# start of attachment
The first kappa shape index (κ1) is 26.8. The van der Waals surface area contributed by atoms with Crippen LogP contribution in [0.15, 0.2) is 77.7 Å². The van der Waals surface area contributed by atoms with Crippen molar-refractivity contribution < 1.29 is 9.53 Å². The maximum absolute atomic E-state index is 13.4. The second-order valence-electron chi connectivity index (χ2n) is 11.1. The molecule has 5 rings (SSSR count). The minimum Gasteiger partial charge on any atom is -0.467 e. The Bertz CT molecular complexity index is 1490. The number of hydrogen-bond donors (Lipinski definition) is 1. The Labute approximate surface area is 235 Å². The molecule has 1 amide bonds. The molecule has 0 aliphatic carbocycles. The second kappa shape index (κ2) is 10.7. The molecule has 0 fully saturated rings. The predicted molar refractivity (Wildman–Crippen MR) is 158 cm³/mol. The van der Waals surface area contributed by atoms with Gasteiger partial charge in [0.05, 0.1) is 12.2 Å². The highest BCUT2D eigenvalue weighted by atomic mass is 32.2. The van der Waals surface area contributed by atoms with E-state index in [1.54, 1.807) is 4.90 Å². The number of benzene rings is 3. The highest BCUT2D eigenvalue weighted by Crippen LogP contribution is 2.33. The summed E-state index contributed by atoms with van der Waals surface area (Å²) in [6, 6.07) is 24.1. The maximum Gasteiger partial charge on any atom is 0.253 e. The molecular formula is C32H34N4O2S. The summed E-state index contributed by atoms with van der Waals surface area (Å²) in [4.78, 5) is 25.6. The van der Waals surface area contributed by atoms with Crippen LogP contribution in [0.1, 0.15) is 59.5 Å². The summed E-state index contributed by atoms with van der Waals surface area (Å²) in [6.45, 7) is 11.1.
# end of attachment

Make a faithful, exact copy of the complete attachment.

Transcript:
The first kappa shape index (κ1) is 26.8. The van der Waals surface area contributed by atoms with Crippen LogP contribution in [0.15, 0.2) is 77.7 Å². The van der Waals surface area contributed by atoms with Crippen molar-refractivity contribution < 1.29 is 9.53 Å². The maximum absolute atomic E-state index is 13.4. The second-order valence-electron chi connectivity index (χ2n) is 11.1. The molecule has 5 rings (SSSR count). The minimum Gasteiger partial charge on any atom is -0.467 e. The Bertz CT molecular complexity index is 1490. The number of hydrogen-bond donors (Lipinski definition) is 1. The Labute approximate surface area is 235 Å². The molecule has 1 amide bonds. The molecule has 0 aliphatic carbocycles. The second kappa shape index (κ2) is 10.7. The molecule has 0 fully saturated rings. The predicted molar refractivity (Wildman–Crippen MR) is 158 cm³/mol. The van der Waals surface area contributed by atoms with Gasteiger partial charge in [0.05, 0.1) is 12.2 Å². The highest BCUT2D eigenvalue weighted by atomic mass is 32.2. The van der Waals surface area contributed by atoms with E-state index in [1.54, 1.807) is 4.90 Å². The number of benzene rings is 3. The highest BCUT2D eigenvalue weighted by Crippen LogP contribution is 2.33. The summed E-state index contributed by atoms with van der Waals surface area (Å²) in [6, 6.07) is 24.1. The maximum Gasteiger partial charge on any atom is 0.253 e. The molecular formula is C32H34N4O2S. The summed E-state index contributed by atoms with van der Waals surface area (Å²) in [4.78, 5) is 25.6. The van der Waals surface area contributed by atoms with Crippen LogP contribution in [0.1, 0.15) is 59.5 Å². The summed E-state index contributed by atoms with van der Waals surface area (Å²) in [6.45, 7) is 11.1.